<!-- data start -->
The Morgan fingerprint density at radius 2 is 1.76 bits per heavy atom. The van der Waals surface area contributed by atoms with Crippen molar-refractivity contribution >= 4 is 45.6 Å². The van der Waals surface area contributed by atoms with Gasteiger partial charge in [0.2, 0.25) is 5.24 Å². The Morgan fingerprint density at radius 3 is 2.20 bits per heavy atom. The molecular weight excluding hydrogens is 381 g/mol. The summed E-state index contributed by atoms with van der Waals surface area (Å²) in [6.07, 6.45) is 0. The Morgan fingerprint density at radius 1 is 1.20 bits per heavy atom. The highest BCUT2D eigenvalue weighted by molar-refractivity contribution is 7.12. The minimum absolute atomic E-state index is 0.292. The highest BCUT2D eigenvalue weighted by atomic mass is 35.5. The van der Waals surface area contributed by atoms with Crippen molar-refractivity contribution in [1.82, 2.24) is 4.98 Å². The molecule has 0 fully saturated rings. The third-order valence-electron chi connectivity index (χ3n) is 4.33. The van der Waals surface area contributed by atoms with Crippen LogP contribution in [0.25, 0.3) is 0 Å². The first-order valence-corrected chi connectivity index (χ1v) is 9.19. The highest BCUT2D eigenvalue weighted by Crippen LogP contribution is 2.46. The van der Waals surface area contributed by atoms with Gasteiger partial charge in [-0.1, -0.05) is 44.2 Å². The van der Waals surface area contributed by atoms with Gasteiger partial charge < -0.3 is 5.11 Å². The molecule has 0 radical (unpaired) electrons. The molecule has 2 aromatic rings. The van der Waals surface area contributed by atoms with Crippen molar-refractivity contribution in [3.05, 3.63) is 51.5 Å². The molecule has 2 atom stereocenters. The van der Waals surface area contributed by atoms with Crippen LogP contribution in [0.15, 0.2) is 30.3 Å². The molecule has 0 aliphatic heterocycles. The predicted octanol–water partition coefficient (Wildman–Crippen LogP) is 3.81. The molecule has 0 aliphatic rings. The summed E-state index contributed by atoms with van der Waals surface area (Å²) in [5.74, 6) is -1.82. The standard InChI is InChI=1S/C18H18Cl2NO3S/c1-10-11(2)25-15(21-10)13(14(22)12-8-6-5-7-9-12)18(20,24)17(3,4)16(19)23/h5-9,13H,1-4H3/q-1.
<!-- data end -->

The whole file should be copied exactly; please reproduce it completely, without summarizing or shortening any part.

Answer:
The Morgan fingerprint density at radius 2 is 1.76 bits per heavy atom. The van der Waals surface area contributed by atoms with Crippen molar-refractivity contribution >= 4 is 45.6 Å². The van der Waals surface area contributed by atoms with Gasteiger partial charge in [0.2, 0.25) is 5.24 Å². The Morgan fingerprint density at radius 3 is 2.20 bits per heavy atom. The molecular weight excluding hydrogens is 381 g/mol. The summed E-state index contributed by atoms with van der Waals surface area (Å²) in [6.07, 6.45) is 0. The Morgan fingerprint density at radius 1 is 1.20 bits per heavy atom. The highest BCUT2D eigenvalue weighted by molar-refractivity contribution is 7.12. The minimum absolute atomic E-state index is 0.292. The highest BCUT2D eigenvalue weighted by atomic mass is 35.5. The van der Waals surface area contributed by atoms with Crippen molar-refractivity contribution in [1.82, 2.24) is 4.98 Å². The molecule has 0 fully saturated rings. The third-order valence-electron chi connectivity index (χ3n) is 4.33. The van der Waals surface area contributed by atoms with Crippen LogP contribution in [0.25, 0.3) is 0 Å². The first-order valence-corrected chi connectivity index (χ1v) is 9.19. The highest BCUT2D eigenvalue weighted by Crippen LogP contribution is 2.46. The van der Waals surface area contributed by atoms with Gasteiger partial charge in [-0.1, -0.05) is 44.2 Å². The van der Waals surface area contributed by atoms with Gasteiger partial charge < -0.3 is 5.11 Å². The molecule has 0 radical (unpaired) electrons. The molecule has 2 aromatic rings. The van der Waals surface area contributed by atoms with Crippen molar-refractivity contribution in [3.05, 3.63) is 51.5 Å². The molecule has 2 atom stereocenters. The van der Waals surface area contributed by atoms with Crippen LogP contribution in [0.15, 0.2) is 30.3 Å². The molecule has 0 aliphatic heterocycles. The predicted octanol–water partition coefficient (Wildman–Crippen LogP) is 3.81. The molecule has 0 aliphatic rings. The summed E-state index contributed by atoms with van der Waals surface area (Å²) in [5.74, 6) is -1.82. The standard InChI is InChI=1S/C18H18Cl2NO3S/c1-10-11(2)25-15(21-10)13(14(22)12-8-6-5-7-9-12)18(20,24)17(3,4)16(19)23/h5-9,13H,1-4H3/q-1.